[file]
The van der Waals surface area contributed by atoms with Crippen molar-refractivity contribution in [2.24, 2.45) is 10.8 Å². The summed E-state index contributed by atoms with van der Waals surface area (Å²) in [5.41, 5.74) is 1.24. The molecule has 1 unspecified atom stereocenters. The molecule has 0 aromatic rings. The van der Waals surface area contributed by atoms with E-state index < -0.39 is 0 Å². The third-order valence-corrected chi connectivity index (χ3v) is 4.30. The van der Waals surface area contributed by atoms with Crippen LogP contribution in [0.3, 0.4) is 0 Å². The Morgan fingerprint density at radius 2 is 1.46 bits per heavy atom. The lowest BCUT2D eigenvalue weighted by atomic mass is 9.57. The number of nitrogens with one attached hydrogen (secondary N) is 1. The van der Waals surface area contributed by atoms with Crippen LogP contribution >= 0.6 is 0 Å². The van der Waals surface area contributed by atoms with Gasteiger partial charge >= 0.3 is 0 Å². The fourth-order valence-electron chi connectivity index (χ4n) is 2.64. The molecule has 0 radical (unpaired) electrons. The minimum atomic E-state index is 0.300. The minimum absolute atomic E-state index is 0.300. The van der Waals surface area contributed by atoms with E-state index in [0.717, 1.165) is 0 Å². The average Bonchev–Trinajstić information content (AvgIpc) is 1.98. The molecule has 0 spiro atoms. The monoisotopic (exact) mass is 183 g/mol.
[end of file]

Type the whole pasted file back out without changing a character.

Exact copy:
The van der Waals surface area contributed by atoms with Crippen molar-refractivity contribution in [2.24, 2.45) is 10.8 Å². The summed E-state index contributed by atoms with van der Waals surface area (Å²) in [5.41, 5.74) is 1.24. The molecule has 1 unspecified atom stereocenters. The molecule has 0 aromatic rings. The van der Waals surface area contributed by atoms with E-state index < -0.39 is 0 Å². The third-order valence-corrected chi connectivity index (χ3v) is 4.30. The van der Waals surface area contributed by atoms with Crippen LogP contribution in [0.3, 0.4) is 0 Å². The Morgan fingerprint density at radius 2 is 1.46 bits per heavy atom. The lowest BCUT2D eigenvalue weighted by atomic mass is 9.57. The number of nitrogens with one attached hydrogen (secondary N) is 1. The van der Waals surface area contributed by atoms with Crippen LogP contribution >= 0.6 is 0 Å². The van der Waals surface area contributed by atoms with Gasteiger partial charge >= 0.3 is 0 Å². The fourth-order valence-electron chi connectivity index (χ4n) is 2.64. The molecule has 0 radical (unpaired) electrons. The minimum atomic E-state index is 0.300. The minimum absolute atomic E-state index is 0.300. The van der Waals surface area contributed by atoms with E-state index in [0.717, 1.165) is 0 Å². The average Bonchev–Trinajstić information content (AvgIpc) is 1.98. The molecule has 0 spiro atoms. The monoisotopic (exact) mass is 183 g/mol.